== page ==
Johnson was long expected to become leader of the ruling Conservative Party, and therefore prime minister, but his ascension to the office adds further levels of despair to what was already a bleak picture for UK capital markets.
The extension to the date by which the UK must leave the EU, granted in March, gave capital markets breathing room and allowed those in them to put the chaos surrounding the UK’s departure from the bloc to one side and to do business.
Many believed that a no-deal Brexit, where the UK crashed out of the European Union without an agreement, was increasingly unlikely and the country would either reach a negotiated settlement with the EU or perhaps not leave at all.
A Johnson premiership means that a no-deal exit is not only back on the table, it could well become policy.
Parliament has done nothing to make that transition less damaging for the financial services industry and will have little time to do so. Whatever form Brexit takes, it is bound to be chaotic now, especially given how thin Johnson's control of Parliament is. His party has a working majority of two, likely to fall to one next week.
UK equity issuers looking to raise capital must contend with the fact that the panic and posturing will start in early September, the exact time everyone wants to start doing deals again after the summer break.
Some markets may fare better than others but, given this year has already shown how easily capital markets are disrupted by political machinations and international negotiations few will welcome a return to Brexit mayhem and no-deal bluffing.
Will investors buy UK bank bonds without some understanding of how their issuers will fare come the autumn? How can a buyer realistically value UK corporate debt without knowing whether companies will be able continue to conduct business within the EU?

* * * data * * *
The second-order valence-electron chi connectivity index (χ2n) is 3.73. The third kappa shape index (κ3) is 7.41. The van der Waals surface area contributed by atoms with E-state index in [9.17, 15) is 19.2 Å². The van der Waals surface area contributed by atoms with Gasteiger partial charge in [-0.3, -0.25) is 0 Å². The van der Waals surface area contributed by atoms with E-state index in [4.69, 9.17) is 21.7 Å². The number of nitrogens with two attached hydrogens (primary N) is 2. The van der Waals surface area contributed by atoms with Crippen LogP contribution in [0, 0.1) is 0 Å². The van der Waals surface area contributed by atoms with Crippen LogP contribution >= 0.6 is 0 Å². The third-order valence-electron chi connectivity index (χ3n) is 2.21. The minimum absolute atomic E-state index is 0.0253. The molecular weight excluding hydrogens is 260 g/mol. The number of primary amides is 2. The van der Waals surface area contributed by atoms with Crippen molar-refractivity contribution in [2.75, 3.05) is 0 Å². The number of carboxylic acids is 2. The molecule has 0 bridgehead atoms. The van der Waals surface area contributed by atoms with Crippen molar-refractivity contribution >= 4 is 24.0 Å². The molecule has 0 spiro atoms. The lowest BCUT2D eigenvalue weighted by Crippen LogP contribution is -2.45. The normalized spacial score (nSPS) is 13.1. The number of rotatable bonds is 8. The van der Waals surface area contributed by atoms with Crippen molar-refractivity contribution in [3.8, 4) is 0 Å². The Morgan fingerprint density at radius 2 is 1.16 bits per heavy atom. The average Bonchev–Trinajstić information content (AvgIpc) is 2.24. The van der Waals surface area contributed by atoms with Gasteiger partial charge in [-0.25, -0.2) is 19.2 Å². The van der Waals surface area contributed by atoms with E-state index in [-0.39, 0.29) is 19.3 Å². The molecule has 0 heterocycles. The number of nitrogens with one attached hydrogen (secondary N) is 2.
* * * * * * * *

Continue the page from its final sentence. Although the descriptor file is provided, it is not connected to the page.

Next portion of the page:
If the UK does crash out with no deal, it will also cast a shadow over any regulatory equivalence negotiations in a future relationship with the EU — the arrangement envisaged by Theresa May's government for post-Brexit financial services.
The equivalence system requires goodwill between both parties but it is unlikely the EU will be willing to do UK financial services companies a favour after its prime minister has torpedoed an orderly Brexit and reneged on British financial commitments.
The EU’s decision not to extend equivalence to Swiss exchanges and Switzerland’s subsequent retaliation shows that the bloc is willing to use granting equivalence as a political tool. It was already a perfect example of why the measure is an insufficient framework for future EU-UK financial services relations after Brexit.
All of these questions, so important for capital markets, are up in the air despite the proximity of the deadline.
Trying to predict a grand strategy behind the catalogue of contradictions Boris Johnson has already uttered on Brexit is futile simply because there may be no strategy at all.
The uncertainty which has led to fund managers consistently ranking the UK as their least popular market and which made business so difficult for some issuers in the first three months of the year is set to return in September with a vengeance.
Weary bankers and investors almost certainly want nothing more than to forget about Brexit over the summer; but they have to be ready for any eventuality and agile enough to adapt to whatever the consequences are, no matter how unthinkable.